Much patent discourse during the last decade has been driven by the perceived vulnerability of manufacturers to patent assertion by so-called “non-practicing entities,” known as NPEs (or less charitable epithets), who own patents but do not practice them. A Pricewaterhouse Coopers 1995-2009 patent litigation study, The Continued Evolution of Patent Damages Law, puts the fraction of decided patent cases involving NPEs over that period at 19.4%.
While the merits of a patent suit might be considered to rest on the simple question of whether a party is infringing a valid patent, part of the disquietude with NPE suits derives from the perception that NPEs have nothing to lose because they are not in a business covered by the patents at suit.
The Federal Circuit’s recent decision, in MarcTec, LLC v. Johnson & Johnson and Cordis Corporation, is likely to change that perception. It affirms a federal trial court’s judgment against an NPE and an award of $4.9 million to cover the attorneys’ fees and expert costs incurred by the defendants.
The two patents asserted by plaintiff MarcTec are drawn from a portfolio of over 219 U.S. and foreign patents and 143 pending patent applications held by MarcTec, many of which are listed on the curriculum vitae of Dr. Peter Bonutti, an Effingham, Illinois orthopedic surgeon and (obviously) a prolific inventor.
The two patents, differing in claims but otherwise identical, are drawn to a “tubular member” (or a “surgical device”) that is implantable in the body, is expandable and has a polymer containing a therapeutic agent bonded to it. One might be excused for thinking that this sounds like the description of a drug-eluting stent (or “intraluminal graft,” as it is called in the art).
In fact, during examination proceedings in the Patent and Trademark Office, a 1992 patent describing just such a stent was cited as prior art. To obtain allowance of his patents, Dr. Bonutti drew a distinction between a “stent” and a “surgical device” and remonstrated that he was claiming not the former but the latter. He also amended his patent claims to require that the polymer be bonded by application of heat and that the bonded material be “non-flowable and nonadherent” at room temperature.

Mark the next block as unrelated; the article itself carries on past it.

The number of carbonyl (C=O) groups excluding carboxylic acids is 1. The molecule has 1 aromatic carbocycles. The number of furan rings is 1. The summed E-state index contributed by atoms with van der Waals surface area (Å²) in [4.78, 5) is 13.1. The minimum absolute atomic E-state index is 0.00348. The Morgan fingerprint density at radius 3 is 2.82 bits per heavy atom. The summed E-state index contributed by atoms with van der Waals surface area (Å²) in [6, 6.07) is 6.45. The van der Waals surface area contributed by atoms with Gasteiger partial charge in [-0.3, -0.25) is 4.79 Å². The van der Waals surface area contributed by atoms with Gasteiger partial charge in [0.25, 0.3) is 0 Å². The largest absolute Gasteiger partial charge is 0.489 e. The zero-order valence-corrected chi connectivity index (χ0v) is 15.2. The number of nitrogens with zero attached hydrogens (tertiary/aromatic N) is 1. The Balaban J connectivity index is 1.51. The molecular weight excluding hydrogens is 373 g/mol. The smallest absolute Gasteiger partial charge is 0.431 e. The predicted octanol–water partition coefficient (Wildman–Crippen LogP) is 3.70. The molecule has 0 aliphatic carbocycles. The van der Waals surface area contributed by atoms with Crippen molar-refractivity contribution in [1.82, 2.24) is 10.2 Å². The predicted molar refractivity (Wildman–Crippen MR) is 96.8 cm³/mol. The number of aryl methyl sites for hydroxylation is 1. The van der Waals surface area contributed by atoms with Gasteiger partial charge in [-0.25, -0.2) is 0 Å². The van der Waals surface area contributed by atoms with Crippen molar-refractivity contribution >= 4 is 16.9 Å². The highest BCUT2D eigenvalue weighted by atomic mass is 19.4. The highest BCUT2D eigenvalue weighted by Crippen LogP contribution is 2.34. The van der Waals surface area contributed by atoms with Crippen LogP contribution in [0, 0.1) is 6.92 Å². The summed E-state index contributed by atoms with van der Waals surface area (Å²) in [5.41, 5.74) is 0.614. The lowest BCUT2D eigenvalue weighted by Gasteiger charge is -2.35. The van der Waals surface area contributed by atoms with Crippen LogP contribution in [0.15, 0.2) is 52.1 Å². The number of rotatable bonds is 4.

MarcTec’s expert, Purdue professor Paul Sojka, advanced a valiant argument that when an aerosol strikes a surface, the droplets must heat up by an amount, and for a (very) short duration, which he calculated. One step in the J & J/Cordis stent-coating process involves spraying, from which MarcTec asked the court to infer that the process was one of heat-bonding covered by its claims. The court declined, finding that the J&J/Cordis process involves a coating that adheres without the use of heat.
Despite the trial court’s construction of the claims in a manner that made proof of infringement impossible, MarcTec pressed ahead with the suit.
The plaintiff’s theory that local thermodynamics might play a role in the adhesion of a polymer to a metallic surface does not seem implausible; it is merely irrelevant to the case, since the claim-construction ruling established that the patents in suit did not apply to stents while the allegedly infringing product was decidedly a stent.
Despite a Markman ruling adverse to the plaintiff across the board, the plaintiff slogged on, whereupon the trial court granted summary judgment in favor of the defendants. The court also charged the costs of defendants’ legal defense and expert fees to the plaintiff because bringing a baseless or frivolous suit may render the case “exceptional” under the patent statute and entitle the accused infringer to costs.
On appeal, MarcTec’s argument that subjective bad faith had not been shown did not avail it, with the Federal Circuit upholding the award of costs on grounds that the lawsuit was objectively baseless, no doubt pour encourager les autres.